Neil Klien graduated from Agincourt High School in 1927, a capable student barely mentioned in Muskrat yearbooks; you’d be hard-pressed to call him a joiner. Odd jobs in town and work at the Fahnstock farm of his adoptive parents kept Neil busy and out of trouble. The Market Crash of 1929 caught everyone by surprise, though, even folks like the Kliens who had nothing to invest. They were heavily mortgaged, however, and it took little time for their farm to come under the banker’s icy stare. Court records show a spastic pattern of delinquent payments through 1933, an especially harsh winter. Neil had gone to Omaha, seeking work at the stockyards, so no one thought it odd that Mr and Mrs Klien hadn’t been seen for several days.
Sheriff Pyne had delayed serving foreclosure papers as long as possible, but his reluctant trip to the farm found, instead, a cold stove and two frozen bodies. Pyne wondered for the rest of his years whether a more timely delivery of the bad news might have saved two lives. Tough call. But simply asking the question revealed a depth of character that kept the sheriff in office for many years. He carried the sad news himself to Omaha and drove Neil home for the funeral.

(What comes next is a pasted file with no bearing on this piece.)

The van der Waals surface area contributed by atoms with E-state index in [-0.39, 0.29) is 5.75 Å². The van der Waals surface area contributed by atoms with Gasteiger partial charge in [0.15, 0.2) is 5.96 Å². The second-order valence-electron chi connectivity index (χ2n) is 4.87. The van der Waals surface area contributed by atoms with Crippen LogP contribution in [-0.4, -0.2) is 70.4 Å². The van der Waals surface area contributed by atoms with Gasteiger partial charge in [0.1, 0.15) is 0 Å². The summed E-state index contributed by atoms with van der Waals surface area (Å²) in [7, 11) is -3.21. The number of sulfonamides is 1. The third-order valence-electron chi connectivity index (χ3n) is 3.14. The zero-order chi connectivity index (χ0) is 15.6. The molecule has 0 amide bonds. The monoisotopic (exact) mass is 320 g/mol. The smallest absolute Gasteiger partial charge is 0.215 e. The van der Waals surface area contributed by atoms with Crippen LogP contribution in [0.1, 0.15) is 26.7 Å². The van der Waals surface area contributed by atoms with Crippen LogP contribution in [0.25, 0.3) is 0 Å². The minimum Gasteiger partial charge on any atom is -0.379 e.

Loss of the farm left Neil with little more than doubt and his dad’s toolbox: what could he have done differently? Cemetery board members offered him a job as its caretaker, a position that invited last words–summary statements like “hard as the banker’s heart, but smaller than his ego”–especially when such sentiments never find their way into print. Remember the point of an obituary: “to highlight the best and ignore all the rest.” So when our bank president died twelve years later, who could blame Neil for connecting the dots.
Until the other tombstone testaments are explored, the story is incomplete. And the evidence is decidedly circumstantial.
Lately I have something stuck in my craw about the anti-evolutionary folks who’ve found our current political milieu to their liking. Evolution may be “only” a theory, but religion can’t make even that claim.
I’m reading Stephen Jay Gould’s book about Burgess Shale in Alberta and what a rich find it has been for scientists working on the Devonian and Cambrian periods. Too bad Charles Darwin isn’t around to explore the oceans of new data from those oceanic deposits and to admire how they have carried his theory beyond what the man himself could only have imagined–and would have welcomed. Smaller discoveries are often made much closer to home, however; accidental uncoverings that influence our thinking, give it direction or change its trajectory altogether. There was just such a transformatory storm in Agincourt last month.